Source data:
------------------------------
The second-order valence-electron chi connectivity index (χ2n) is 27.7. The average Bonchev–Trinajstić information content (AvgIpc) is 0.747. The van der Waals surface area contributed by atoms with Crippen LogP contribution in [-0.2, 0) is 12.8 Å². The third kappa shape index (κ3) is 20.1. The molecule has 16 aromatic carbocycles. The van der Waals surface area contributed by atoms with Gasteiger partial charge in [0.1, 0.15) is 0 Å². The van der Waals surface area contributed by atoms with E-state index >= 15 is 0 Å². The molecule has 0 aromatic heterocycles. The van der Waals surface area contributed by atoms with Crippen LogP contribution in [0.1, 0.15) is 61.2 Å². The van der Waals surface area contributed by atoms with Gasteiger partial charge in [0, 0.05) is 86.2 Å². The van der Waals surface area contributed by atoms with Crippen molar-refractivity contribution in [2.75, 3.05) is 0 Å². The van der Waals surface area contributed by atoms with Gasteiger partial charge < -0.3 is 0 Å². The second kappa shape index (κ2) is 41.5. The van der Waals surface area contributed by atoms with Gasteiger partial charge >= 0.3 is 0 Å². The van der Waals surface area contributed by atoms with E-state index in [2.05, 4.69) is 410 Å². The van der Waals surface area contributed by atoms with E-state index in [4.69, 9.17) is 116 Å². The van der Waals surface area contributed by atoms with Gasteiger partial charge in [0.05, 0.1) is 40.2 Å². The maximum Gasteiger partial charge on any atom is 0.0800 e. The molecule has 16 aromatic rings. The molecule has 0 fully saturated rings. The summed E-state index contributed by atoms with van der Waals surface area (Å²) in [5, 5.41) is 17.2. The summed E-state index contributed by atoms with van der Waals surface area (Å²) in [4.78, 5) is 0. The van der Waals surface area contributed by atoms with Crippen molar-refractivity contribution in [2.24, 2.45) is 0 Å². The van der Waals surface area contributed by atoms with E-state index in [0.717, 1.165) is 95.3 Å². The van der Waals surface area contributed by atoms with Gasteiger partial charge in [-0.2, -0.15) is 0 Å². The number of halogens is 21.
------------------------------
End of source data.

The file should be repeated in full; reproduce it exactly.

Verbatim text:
The second-order valence-electron chi connectivity index (χ2n) is 27.7. The average Bonchev–Trinajstić information content (AvgIpc) is 0.747. The van der Waals surface area contributed by atoms with Crippen LogP contribution in [-0.2, 0) is 12.8 Å². The third kappa shape index (κ3) is 20.1. The molecule has 16 aromatic carbocycles. The van der Waals surface area contributed by atoms with Gasteiger partial charge in [0.1, 0.15) is 0 Å². The van der Waals surface area contributed by atoms with E-state index >= 15 is 0 Å². The molecule has 0 aromatic heterocycles. The van der Waals surface area contributed by atoms with Crippen LogP contribution in [0.1, 0.15) is 61.2 Å². The van der Waals surface area contributed by atoms with Gasteiger partial charge in [0, 0.05) is 86.2 Å². The van der Waals surface area contributed by atoms with Crippen molar-refractivity contribution in [2.75, 3.05) is 0 Å². The van der Waals surface area contributed by atoms with Gasteiger partial charge < -0.3 is 0 Å². The second kappa shape index (κ2) is 41.5. The van der Waals surface area contributed by atoms with Gasteiger partial charge >= 0.3 is 0 Å². The van der Waals surface area contributed by atoms with E-state index in [2.05, 4.69) is 410 Å². The van der Waals surface area contributed by atoms with E-state index in [4.69, 9.17) is 116 Å². The van der Waals surface area contributed by atoms with Gasteiger partial charge in [0.05, 0.1) is 40.2 Å². The maximum Gasteiger partial charge on any atom is 0.0800 e. The molecule has 16 aromatic rings. The molecule has 0 fully saturated rings. The summed E-state index contributed by atoms with van der Waals surface area (Å²) in [5, 5.41) is 17.2. The summed E-state index contributed by atoms with van der Waals surface area (Å²) in [4.78, 5) is 0. The van der Waals surface area contributed by atoms with Crippen molar-refractivity contribution in [2.24, 2.45) is 0 Å². The van der Waals surface area contributed by atoms with E-state index in [0.717, 1.165) is 95.3 Å². The van der Waals surface area contributed by atoms with Gasteiger partial charge in [-0.2, -0.15) is 0 Å². The number of halogens is 21.